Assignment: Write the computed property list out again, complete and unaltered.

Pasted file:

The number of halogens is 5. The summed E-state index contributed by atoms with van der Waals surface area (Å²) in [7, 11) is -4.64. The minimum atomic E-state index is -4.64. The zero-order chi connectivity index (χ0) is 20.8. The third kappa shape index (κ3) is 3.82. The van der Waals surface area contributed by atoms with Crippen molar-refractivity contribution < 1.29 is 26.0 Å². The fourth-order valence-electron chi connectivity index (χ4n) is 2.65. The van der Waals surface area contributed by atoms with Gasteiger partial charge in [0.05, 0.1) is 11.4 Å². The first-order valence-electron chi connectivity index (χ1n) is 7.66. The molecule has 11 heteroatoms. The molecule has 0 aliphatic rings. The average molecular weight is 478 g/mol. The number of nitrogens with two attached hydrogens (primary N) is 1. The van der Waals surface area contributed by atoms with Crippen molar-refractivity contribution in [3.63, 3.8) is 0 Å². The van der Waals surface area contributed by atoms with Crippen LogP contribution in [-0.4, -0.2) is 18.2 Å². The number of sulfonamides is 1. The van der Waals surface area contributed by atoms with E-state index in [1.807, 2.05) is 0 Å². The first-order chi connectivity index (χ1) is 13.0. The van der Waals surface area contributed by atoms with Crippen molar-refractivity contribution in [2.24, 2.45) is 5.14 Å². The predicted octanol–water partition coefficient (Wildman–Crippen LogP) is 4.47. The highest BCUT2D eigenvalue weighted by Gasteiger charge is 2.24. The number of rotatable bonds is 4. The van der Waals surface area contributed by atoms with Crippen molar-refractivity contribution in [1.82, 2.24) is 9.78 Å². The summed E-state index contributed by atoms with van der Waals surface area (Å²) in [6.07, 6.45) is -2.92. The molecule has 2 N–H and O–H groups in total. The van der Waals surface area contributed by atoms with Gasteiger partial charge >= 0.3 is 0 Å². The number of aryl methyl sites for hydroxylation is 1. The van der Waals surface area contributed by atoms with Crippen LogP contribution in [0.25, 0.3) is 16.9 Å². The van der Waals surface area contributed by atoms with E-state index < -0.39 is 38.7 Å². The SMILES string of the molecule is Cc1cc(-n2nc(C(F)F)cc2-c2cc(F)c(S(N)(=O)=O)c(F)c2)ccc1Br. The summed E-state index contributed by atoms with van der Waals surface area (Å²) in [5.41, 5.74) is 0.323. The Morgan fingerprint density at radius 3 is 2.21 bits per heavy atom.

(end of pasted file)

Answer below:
The number of halogens is 5. The summed E-state index contributed by atoms with van der Waals surface area (Å²) in [7, 11) is -4.64. The minimum atomic E-state index is -4.64. The zero-order chi connectivity index (χ0) is 20.8. The third kappa shape index (κ3) is 3.82. The van der Waals surface area contributed by atoms with Crippen molar-refractivity contribution < 1.29 is 26.0 Å². The fourth-order valence-electron chi connectivity index (χ4n) is 2.65. The van der Waals surface area contributed by atoms with Gasteiger partial charge in [0.05, 0.1) is 11.4 Å². The first-order valence-electron chi connectivity index (χ1n) is 7.66. The molecule has 11 heteroatoms. The molecule has 0 aliphatic rings. The average molecular weight is 478 g/mol. The number of nitrogens with two attached hydrogens (primary N) is 1. The van der Waals surface area contributed by atoms with Crippen molar-refractivity contribution in [3.63, 3.8) is 0 Å². The van der Waals surface area contributed by atoms with Crippen LogP contribution in [-0.4, -0.2) is 18.2 Å². The number of sulfonamides is 1. The van der Waals surface area contributed by atoms with E-state index in [1.807, 2.05) is 0 Å². The first-order chi connectivity index (χ1) is 13.0. The van der Waals surface area contributed by atoms with Crippen molar-refractivity contribution in [2.24, 2.45) is 5.14 Å². The predicted octanol–water partition coefficient (Wildman–Crippen LogP) is 4.47. The highest BCUT2D eigenvalue weighted by Gasteiger charge is 2.24. The number of rotatable bonds is 4. The van der Waals surface area contributed by atoms with Crippen molar-refractivity contribution in [1.82, 2.24) is 9.78 Å². The summed E-state index contributed by atoms with van der Waals surface area (Å²) in [6.07, 6.45) is -2.92. The molecule has 2 N–H and O–H groups in total. The van der Waals surface area contributed by atoms with Gasteiger partial charge >= 0.3 is 0 Å². The number of aryl methyl sites for hydroxylation is 1. The van der Waals surface area contributed by atoms with Crippen LogP contribution in [0.25, 0.3) is 16.9 Å². The van der Waals surface area contributed by atoms with E-state index < -0.39 is 38.7 Å². The SMILES string of the molecule is Cc1cc(-n2nc(C(F)F)cc2-c2cc(F)c(S(N)(=O)=O)c(F)c2)ccc1Br. The summed E-state index contributed by atoms with van der Waals surface area (Å²) in [5.41, 5.74) is 0.323. The Morgan fingerprint density at radius 3 is 2.21 bits per heavy atom.